There is no such thing as a quick fix to this. Indeed a quick fix – such as sending invoices in paper form instead – often leads to even more problems as it does not resolve the cause of the issue.
MHM suggested going forward ALL patient details were captured correctly and the data verified with NO exceptions. We then took the “old” invoices and corrected / completed the data.
Within 4 months the average monthly cash flow into the practice had increased from around £120k a month to £260k a month.
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Take for example, a patient who requires an injection which may be performed by a private orthopaedic surgeon at an outpatient consultation.
Thus you raise an invoice for, as an example, £185 [£90 for the consultation and £95 for the injection] Please be aware for the purposes of this article the values are fictitious!
Upon receipt of the invoice by the patient’s insurance company, the value is rejected; as you CAN’T charge both for a consultation and an injection on the same invoice on the same day. You can charge for one or the other but not both. So you are paid £90 for the injection only. What is interesting is that the immediate reaction from some consultants could well be to charge just for the injection and argue that is the right thing to do. That said, its already been suggested that the alternative and better way would be to have the patient attend an outpatient consultation on, for example, March 10th and then attend for the injection on March 25th. See the patient twice in other words. In such case the consultant CAN charge for both.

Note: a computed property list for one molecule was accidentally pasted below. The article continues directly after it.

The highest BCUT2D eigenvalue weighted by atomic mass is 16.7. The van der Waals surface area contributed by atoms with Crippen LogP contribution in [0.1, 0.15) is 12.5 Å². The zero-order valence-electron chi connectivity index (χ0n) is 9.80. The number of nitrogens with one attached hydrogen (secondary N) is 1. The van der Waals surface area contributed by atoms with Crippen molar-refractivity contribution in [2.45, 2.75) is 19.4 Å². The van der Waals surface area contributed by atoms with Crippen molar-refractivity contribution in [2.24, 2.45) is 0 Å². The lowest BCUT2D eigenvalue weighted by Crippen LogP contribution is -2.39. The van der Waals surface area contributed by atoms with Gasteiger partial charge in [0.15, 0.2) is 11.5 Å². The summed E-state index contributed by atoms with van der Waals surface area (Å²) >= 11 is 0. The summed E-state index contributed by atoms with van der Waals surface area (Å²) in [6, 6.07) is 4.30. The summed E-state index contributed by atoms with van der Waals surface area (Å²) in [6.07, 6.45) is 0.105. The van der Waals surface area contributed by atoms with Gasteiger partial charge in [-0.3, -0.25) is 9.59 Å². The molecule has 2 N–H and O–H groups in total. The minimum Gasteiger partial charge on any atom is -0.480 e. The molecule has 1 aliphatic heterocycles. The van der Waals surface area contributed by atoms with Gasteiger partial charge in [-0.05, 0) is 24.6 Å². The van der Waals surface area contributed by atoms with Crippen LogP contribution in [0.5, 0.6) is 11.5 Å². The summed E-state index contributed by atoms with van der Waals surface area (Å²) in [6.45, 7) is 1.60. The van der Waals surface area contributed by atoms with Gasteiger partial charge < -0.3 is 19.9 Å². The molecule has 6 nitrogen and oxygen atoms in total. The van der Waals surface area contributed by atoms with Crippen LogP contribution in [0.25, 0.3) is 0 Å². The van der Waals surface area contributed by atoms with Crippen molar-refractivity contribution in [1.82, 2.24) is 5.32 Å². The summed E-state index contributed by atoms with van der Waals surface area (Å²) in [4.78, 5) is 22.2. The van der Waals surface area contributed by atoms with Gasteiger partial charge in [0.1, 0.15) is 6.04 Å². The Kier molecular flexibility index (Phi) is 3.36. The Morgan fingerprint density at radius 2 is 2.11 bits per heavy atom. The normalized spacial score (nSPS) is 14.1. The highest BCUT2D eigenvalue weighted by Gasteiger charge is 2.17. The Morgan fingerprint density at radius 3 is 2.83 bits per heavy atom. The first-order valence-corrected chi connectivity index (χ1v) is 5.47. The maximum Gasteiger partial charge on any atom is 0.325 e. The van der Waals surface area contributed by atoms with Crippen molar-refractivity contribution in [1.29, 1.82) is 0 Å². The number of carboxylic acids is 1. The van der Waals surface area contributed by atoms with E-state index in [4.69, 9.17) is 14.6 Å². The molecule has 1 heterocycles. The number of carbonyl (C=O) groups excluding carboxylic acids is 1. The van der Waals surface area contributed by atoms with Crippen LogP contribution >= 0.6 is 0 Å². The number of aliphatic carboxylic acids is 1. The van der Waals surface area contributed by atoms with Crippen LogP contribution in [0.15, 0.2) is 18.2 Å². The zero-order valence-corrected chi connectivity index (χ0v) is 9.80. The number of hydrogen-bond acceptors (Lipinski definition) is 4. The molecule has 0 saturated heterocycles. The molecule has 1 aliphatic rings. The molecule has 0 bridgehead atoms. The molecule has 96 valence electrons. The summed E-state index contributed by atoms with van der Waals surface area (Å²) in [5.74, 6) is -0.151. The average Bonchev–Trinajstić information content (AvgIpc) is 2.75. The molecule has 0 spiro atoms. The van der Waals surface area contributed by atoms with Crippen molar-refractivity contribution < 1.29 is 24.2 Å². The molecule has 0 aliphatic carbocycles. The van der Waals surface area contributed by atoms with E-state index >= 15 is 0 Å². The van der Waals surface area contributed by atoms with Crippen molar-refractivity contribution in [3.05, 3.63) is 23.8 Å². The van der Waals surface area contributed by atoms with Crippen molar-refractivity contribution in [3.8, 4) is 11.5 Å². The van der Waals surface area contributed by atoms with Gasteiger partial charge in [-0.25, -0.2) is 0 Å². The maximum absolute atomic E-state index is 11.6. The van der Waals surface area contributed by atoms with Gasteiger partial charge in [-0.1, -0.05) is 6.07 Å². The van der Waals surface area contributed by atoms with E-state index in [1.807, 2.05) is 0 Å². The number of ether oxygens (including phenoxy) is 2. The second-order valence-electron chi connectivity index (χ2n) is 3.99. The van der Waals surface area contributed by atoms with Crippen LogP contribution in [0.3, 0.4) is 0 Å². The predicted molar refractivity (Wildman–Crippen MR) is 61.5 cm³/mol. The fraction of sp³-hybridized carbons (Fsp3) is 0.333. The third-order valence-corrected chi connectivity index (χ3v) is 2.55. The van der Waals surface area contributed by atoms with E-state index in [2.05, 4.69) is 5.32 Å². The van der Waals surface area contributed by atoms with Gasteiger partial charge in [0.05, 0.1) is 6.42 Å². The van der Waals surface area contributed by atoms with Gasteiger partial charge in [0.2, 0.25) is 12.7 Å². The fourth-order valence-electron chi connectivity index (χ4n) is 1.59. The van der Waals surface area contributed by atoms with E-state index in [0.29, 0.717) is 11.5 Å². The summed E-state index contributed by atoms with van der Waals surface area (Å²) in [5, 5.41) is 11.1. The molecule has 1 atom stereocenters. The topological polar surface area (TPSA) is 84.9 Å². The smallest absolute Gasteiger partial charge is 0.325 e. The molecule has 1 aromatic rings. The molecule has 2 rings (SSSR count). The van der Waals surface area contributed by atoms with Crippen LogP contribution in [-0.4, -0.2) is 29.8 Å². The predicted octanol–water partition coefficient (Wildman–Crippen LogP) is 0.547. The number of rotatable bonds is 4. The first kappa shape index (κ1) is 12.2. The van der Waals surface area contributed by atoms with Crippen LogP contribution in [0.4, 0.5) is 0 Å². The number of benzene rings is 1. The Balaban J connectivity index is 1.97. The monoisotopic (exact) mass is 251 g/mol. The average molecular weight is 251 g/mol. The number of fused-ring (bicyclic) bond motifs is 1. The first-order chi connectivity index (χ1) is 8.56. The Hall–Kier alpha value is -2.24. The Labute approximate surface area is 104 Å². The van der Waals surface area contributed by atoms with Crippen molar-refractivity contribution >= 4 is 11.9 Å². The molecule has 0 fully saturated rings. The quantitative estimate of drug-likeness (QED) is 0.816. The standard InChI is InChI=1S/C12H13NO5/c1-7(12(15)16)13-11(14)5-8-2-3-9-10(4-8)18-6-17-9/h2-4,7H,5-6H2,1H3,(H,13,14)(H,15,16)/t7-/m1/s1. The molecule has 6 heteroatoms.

Not sure that’s in the patient’s best interests though but if the aim is to max revenue its certainly in the best interests of the consultant. I’m certainly not saying its right or wrong. I am saying it’s an option.
Where it gets really tricky, is that some insurance companies WILL let you charge for a consultation and an injection at the same time. Others will let you charge for some injections at a consultation but not all injections. Some, as mentioned, will not allow a charge for consultation and injection regardless if they happen at the same event.
And don’t forget not only do different insurance providers pay different rates for consultations; they also pay different rates for the injection too.
Gets a whole lot worse when the injection is pre-authorised as the fee for a consultation is higher than that for the injection, the orthopaedic surgeon charges for the consultation only yet the insurance company is expecting an invoice for the injection.
Unless you check each consultation and injection episode with the insurance company concerned, you will be! More likely you will actually undercharge at some point in time. For example: if the insurance company DOES allow a fee for consultation and injection, if you charge only for one sooner or later?
You’ll be out of pocket.
Feel free to drop me (Pete) an email if you’d like to learn how to avoid the perils of unbundling.
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A couple of examples recently where consultants who have tried to base their fees on the best rate available. Take the consultant who realises that PMI company Num 1 pay £300 for a procedure whereas PMI company 2 pay £400. He decrees he will charge PMI Company 1 the PMI Company 2 rate.
Great idea. Right up to the point PMI company 1 receives the invoice for the higher amount. They will decline to pay that fee. Most likely they will shortfall it. But, replies the Consultant, no problem. The patient is ultimately liable for any shortfall. I know of one consultant who even puts on his website “we use PMI Company 2 rates to calculate our fees and therefore there may be a shortfall which you will have to pay”
Yes, the patient is liable for a shortfall BUT not when the consultant is fee assured he isn’t.
Most likely a letter addressed to the Consultant will arrive sooner or later from PMI Company 1 pointing out that such “inappropriate billing” is not acceptable; carry on doing it and recognition is at risk.
It’s incredibly similar to unbundling. Continue doing it over a number of months and for sure eyebrows will be raised. Even if there is no “fee assured” status PMI Company 1 will be well aware of regular and consistent charges that are in excess of their published fee schedule.
Notwithstanding the above, of course, consultants want the best possible fee for a procedure but attempting to obtain the same by “inappropriate billing” is not the smartest way to go about it.
Read more →